This publication is the 18th in the General Practice Series produced by the Australian General Practice Statistics and Classification Centre, a Collaborating Unit of the Australian Institute of Health and Welfare and the University of Sydney. It reports the results of the seventh year of the BEACH program, April 2004 to March 2005. Data reported by 953 general practitioners on 95,300 GP-patient encounters are used to describe aspects of general practice in Australia: the general practitioners and their patients; the problems managed and the treatments provided. Information is also reported on body weight to height ratio, smoking status and alcohol use of a subsample of patients. Changes that have occurred since 1998-99 are investigated. Aspects of the management of psychological problems, asthma, arthritis, lipid disorders and injuries are examined in greater detail. Data for each of the last five years of BEACH are summarised in the appendices to this report.

Locality matters: the influence of geography on general practice in Australia 1998-2004

Locality matters: the influence of geography on general practice in Australia 1998-2004 is the 17th in the General Practice Series produced by the Australian General Practice Statistics and Classification Centre, University of Sydney, a collaborating unit of the Australian Institute of Health and Welfare.It reports results from six years of the BEACH program, April 1998 to March 2004, using data reported by 6019 GPs on 601,900 GP-patient encounters. Each of the seven geographical categories of the Rural, Remote and Metropolitan Areas (RRMA) of Australia are compared with the national average, in terms of GP and patient characteristics, patient reasons for encounter, problems managed and treatments provided. Results are further analysed using the Australian Standard Geographical Classification (ASGC) Remoteness Structure. Summaries of results for each RRMA category and a summary of trends with increasing remoteness across ASGC categories are provided.

General practice activity in Australia 2003-04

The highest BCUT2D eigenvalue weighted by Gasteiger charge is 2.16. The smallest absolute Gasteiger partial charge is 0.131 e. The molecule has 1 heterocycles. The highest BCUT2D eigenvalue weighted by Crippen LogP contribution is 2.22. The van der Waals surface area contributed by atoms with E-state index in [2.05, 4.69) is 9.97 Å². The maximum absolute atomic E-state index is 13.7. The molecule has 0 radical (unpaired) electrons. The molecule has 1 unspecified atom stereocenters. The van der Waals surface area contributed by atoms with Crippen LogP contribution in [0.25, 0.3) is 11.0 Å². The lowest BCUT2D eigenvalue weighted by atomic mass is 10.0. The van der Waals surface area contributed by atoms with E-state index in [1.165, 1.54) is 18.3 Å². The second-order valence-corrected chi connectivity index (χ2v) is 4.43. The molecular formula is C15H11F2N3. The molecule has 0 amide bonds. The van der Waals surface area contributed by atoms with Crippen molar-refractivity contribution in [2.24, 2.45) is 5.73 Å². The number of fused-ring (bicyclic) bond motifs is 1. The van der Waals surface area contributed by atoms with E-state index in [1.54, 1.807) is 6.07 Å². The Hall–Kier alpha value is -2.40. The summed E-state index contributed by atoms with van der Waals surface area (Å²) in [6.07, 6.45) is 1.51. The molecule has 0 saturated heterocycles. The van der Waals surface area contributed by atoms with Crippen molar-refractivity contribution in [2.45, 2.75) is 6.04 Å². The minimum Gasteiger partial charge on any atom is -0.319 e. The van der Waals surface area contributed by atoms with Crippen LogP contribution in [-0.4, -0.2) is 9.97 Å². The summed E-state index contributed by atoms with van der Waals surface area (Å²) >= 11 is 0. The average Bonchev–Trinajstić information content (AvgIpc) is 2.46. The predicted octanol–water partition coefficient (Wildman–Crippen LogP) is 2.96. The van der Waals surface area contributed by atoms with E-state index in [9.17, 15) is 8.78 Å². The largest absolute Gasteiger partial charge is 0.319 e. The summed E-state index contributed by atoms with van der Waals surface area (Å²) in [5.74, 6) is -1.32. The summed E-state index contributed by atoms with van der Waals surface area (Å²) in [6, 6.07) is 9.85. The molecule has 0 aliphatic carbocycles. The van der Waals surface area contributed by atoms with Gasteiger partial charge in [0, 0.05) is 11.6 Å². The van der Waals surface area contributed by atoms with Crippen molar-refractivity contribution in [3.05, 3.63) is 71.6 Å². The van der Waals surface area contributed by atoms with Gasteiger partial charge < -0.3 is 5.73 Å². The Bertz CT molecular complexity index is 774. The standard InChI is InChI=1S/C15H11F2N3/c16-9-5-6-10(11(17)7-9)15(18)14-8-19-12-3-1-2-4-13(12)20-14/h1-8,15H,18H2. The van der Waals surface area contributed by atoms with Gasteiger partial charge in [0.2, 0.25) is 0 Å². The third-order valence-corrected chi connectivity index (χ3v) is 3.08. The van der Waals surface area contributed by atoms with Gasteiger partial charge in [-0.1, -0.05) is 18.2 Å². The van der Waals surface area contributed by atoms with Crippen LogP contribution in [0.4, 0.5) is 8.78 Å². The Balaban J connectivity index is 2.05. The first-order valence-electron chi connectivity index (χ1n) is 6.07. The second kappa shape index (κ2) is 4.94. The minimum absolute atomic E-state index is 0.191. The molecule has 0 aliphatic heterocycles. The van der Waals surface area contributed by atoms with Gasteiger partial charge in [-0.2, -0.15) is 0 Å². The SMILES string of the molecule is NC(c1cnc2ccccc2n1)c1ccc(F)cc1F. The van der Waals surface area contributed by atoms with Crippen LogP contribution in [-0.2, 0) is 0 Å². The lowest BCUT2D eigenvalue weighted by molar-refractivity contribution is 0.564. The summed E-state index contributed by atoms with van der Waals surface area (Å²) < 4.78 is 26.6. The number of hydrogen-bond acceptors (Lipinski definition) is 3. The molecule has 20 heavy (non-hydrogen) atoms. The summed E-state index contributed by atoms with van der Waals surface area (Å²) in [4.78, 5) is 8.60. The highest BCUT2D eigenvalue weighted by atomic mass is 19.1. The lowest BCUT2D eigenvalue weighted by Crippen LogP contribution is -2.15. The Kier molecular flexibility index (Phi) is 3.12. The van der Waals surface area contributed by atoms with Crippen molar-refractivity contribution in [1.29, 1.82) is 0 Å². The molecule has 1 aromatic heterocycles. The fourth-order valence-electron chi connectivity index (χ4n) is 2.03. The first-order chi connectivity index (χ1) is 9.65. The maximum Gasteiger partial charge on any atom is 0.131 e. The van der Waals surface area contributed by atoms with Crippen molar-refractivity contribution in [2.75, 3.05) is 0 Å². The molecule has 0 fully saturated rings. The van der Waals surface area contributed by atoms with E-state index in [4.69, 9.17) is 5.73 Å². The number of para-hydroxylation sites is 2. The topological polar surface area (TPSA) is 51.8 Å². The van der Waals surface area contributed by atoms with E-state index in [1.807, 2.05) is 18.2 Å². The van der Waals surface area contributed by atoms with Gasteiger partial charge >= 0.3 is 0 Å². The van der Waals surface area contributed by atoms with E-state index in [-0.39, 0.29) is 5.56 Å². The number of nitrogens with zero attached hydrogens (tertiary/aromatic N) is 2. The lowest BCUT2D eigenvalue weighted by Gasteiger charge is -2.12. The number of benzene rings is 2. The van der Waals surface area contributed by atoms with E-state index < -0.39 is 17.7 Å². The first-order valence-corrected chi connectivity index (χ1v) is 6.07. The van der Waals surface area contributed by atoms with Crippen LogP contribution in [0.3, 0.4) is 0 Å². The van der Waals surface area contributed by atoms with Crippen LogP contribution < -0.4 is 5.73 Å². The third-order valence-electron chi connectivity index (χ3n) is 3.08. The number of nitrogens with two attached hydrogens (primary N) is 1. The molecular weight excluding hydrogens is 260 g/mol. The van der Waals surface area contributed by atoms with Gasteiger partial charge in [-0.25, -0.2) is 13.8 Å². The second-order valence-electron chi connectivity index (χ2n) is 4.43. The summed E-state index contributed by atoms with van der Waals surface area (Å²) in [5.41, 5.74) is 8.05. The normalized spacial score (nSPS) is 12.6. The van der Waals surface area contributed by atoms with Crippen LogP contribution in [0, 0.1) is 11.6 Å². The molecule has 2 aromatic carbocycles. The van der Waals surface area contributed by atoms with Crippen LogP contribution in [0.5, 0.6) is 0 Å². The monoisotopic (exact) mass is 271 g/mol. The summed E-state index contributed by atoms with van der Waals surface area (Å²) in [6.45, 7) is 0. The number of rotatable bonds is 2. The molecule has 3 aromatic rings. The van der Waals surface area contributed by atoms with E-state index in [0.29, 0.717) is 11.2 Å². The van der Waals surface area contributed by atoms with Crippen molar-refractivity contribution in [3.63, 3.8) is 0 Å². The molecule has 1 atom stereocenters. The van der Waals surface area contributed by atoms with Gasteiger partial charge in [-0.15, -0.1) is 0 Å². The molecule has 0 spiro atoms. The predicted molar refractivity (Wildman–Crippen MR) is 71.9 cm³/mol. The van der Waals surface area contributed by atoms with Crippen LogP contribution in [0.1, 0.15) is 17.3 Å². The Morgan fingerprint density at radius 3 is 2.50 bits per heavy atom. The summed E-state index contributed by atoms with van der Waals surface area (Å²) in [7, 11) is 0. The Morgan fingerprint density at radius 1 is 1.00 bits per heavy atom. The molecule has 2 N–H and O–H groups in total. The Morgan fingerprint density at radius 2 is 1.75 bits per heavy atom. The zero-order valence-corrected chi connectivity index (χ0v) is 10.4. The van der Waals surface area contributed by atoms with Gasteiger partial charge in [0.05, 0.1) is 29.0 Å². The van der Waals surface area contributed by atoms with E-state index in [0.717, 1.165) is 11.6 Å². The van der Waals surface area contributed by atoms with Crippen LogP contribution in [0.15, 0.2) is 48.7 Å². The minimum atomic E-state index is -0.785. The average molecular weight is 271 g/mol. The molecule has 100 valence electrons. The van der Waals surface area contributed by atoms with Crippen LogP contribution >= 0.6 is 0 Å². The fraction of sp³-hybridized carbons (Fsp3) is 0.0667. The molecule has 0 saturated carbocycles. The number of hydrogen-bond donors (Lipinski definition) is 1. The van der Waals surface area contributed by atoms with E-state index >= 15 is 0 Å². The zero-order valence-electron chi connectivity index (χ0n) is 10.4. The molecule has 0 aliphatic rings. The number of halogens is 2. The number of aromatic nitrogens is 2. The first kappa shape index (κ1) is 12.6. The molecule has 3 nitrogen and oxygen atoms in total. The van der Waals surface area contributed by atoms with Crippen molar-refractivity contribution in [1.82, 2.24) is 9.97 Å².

This publication is the 16th in the General Practice Series produced by the General Practice Statistics and Classification Unit, a Collaborating Unit of the Australian Institute of Health and Welfare and the University of Sydney.It reports the results of the sixth year of the BEACH program, April 2003 to March 2004. Data reported by 1,000 general practitioners on 100,000 GP-patient encounters are used to describe aspects of general practice in Australia: the general practitioners and their patients; the problems managed and the treatments provided. Information is also reported on body weight to height ratio, smoking status and alcohol use of a subsample of patients.Changes in relative rates of selected problems and management techniques between 1999-00 and 2003-04 are also investigated. Data for each of the last five years of BEACH are summarised in the appendix to this report.

General practice activity in the states and territories of Australia 1998-2003

This report provides the first picture of the activities of general practice in each state and territory of Australia, using a combination of BEACH (Bettering the Evaluation and Care of Health) data for survey years 1998 to 2003. Results for each state and territory are reported in independent chapters and are described in terms of GP and patient characteristics, patient reasons for encounter, problems managed and management techniques used, along with information on selected patient health risk factors. Comparisons are made between each state and territory and the national average for the total 5 years.

General practice activity in Australia 2002-03

This publication reports the results of the fifth year of the BEACH program, April 2002 to March 2003. Data reported by 1,008 general practitioners on 100,800 GP-patient encounters are used to describe aspects of general practice in Australia: the general practitioners and their patients; the problems managed and the treatment provided. Information is also reported on body weight to height ratio, smoking status and alcohol use of a subsample of patients.For the period April 1998-March 2003, an overview of more than 5,000 encounters with Indigenous people provides an indication of the role of GPs in the provision of care to these people. Changes in relative rates of selected problems and management techniques are also investigated over this period. Data for each of the five years of BEACH are summarised in the appendix to this report.

Changes in pathology ordering by GPs in Australia 1998 to 2001

This report is a secondary analysis of data from the first three years of the BEACH (Bettering the Evaluation and Care of Health) program, April 1998-March 2001. This report is based on 98,400 encounter records from 984 GPs in 1998-1999, 104,700 from 1,047 GPs in 1999-00, and 99,900 from 999 GPs in 2000-01. It describes changes in the rates and patterns of pathology test ordering by GPs and investigates the extent to which these changes are related to changes in the characteristics of the GP population, the morbidity under management, other management behaviour and the length of consultation.

Older patients attending general practice in Australia 2000-02